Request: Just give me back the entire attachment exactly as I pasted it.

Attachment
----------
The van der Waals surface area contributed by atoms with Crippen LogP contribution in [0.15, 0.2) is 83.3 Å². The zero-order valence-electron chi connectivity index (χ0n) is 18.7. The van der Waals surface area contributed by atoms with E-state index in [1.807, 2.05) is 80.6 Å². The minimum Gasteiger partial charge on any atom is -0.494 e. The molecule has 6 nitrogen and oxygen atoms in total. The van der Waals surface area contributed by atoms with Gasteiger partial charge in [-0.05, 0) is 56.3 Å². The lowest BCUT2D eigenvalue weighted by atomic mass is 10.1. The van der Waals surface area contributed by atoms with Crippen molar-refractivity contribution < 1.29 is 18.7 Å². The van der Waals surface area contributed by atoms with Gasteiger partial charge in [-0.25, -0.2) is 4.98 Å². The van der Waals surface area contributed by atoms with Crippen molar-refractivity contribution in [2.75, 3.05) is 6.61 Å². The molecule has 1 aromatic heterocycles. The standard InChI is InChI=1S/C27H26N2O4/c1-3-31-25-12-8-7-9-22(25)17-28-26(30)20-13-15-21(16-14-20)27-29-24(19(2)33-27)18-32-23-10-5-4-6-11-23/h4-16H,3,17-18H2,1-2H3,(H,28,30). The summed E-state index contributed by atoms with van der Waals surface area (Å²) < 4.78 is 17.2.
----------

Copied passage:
The van der Waals surface area contributed by atoms with Crippen LogP contribution in [0.15, 0.2) is 83.3 Å². The zero-order valence-electron chi connectivity index (χ0n) is 18.7. The van der Waals surface area contributed by atoms with E-state index in [1.807, 2.05) is 80.6 Å². The minimum Gasteiger partial charge on any atom is -0.494 e. The molecule has 6 nitrogen and oxygen atoms in total. The van der Waals surface area contributed by atoms with Gasteiger partial charge in [-0.05, 0) is 56.3 Å². The lowest BCUT2D eigenvalue weighted by atomic mass is 10.1. The van der Waals surface area contributed by atoms with Crippen molar-refractivity contribution < 1.29 is 18.7 Å². The van der Waals surface area contributed by atoms with Gasteiger partial charge in [-0.25, -0.2) is 4.98 Å². The van der Waals surface area contributed by atoms with Crippen molar-refractivity contribution in [2.75, 3.05) is 6.61 Å². The molecule has 1 aromatic heterocycles. The standard InChI is InChI=1S/C27H26N2O4/c1-3-31-25-12-8-7-9-22(25)17-28-26(30)20-13-15-21(16-14-20)27-29-24(19(2)33-27)18-32-23-10-5-4-6-11-23/h4-16H,3,17-18H2,1-2H3,(H,28,30). The summed E-state index contributed by atoms with van der Waals surface area (Å²) < 4.78 is 17.2.